Last week, I wondered in a column why the disability insurance market seems to be doing better than the long-term care insurance (LTCI) market, even though the two markets seem to have a lot in common.
I was wondering whether the fact that almost every worker who pays payroll taxes has Social Security Disability Insurance somehow helps the private LTCI market. Maybe so, maybe not. Maybe it’s just one of these ideas that seems interesting when one is trying to write a column on the fly but ends up producing leads that are way better than the conclusions.
But then, it hit me: One huge, obvious difference between the disability insurance market and the LTCI market is that most folks seem to be reasonably comfortable with the existence of the Social Security Disability Insurance (SSDI) program, whereas many LifeHealthPro readers are horrified by the idea of any efforts to extend federal acute care insurance or federal Medicaid nursing home benefits to workers much above the poverty level.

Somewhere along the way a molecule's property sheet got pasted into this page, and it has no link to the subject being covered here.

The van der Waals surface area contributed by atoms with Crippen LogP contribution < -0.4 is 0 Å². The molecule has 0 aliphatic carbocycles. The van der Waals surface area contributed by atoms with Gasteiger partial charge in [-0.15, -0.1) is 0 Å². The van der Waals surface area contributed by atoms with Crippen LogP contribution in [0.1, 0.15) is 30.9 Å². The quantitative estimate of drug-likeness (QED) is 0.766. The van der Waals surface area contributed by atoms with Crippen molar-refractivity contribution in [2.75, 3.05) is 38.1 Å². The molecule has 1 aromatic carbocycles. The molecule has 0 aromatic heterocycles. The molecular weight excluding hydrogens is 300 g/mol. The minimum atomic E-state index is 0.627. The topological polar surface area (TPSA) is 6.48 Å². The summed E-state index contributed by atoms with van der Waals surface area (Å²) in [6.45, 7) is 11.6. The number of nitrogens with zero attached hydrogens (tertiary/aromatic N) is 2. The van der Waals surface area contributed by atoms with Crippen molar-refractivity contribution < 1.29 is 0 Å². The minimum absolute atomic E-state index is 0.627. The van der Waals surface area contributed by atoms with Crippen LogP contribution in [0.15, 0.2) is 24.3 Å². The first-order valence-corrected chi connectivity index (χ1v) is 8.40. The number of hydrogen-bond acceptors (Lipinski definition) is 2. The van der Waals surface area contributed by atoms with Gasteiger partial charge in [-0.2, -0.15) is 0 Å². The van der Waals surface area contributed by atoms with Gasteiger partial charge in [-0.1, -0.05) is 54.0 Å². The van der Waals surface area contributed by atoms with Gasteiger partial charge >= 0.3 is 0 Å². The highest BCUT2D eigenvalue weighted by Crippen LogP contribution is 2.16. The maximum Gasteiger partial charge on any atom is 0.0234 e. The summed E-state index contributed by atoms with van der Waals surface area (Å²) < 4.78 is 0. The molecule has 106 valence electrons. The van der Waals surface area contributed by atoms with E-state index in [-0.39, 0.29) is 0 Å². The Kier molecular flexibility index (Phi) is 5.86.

Certainly, I have some readers who are serious about being free-market libertarians, and those readers would oppose the concept of SSDI.
Many people have pointed out that the SSDI program operates poorly and is in danger of running out of cash in just a few years. But it looks as if making SSDI solvent is a lot easier, payroll-tax-increase-wise, than making Medicare solvent, and I don’t think I’ve ever gotten a single e-mail spontaneously suggesting that the country ought to abolish the SSDI program. If anything, private disability insurers seem to see SSDI as a wonderful tool for holding down claim costs.
And I’ve certainly never even seen a message board post here or anywhere else suggesting that the country should get rid of the Social Security survivors benefit program, which is, in effect, a kind of mandatory life insurance program that pays out annuitized benefits streams.
So, what’s the difference between government mandates that infuriate and those that purr along unassaulted?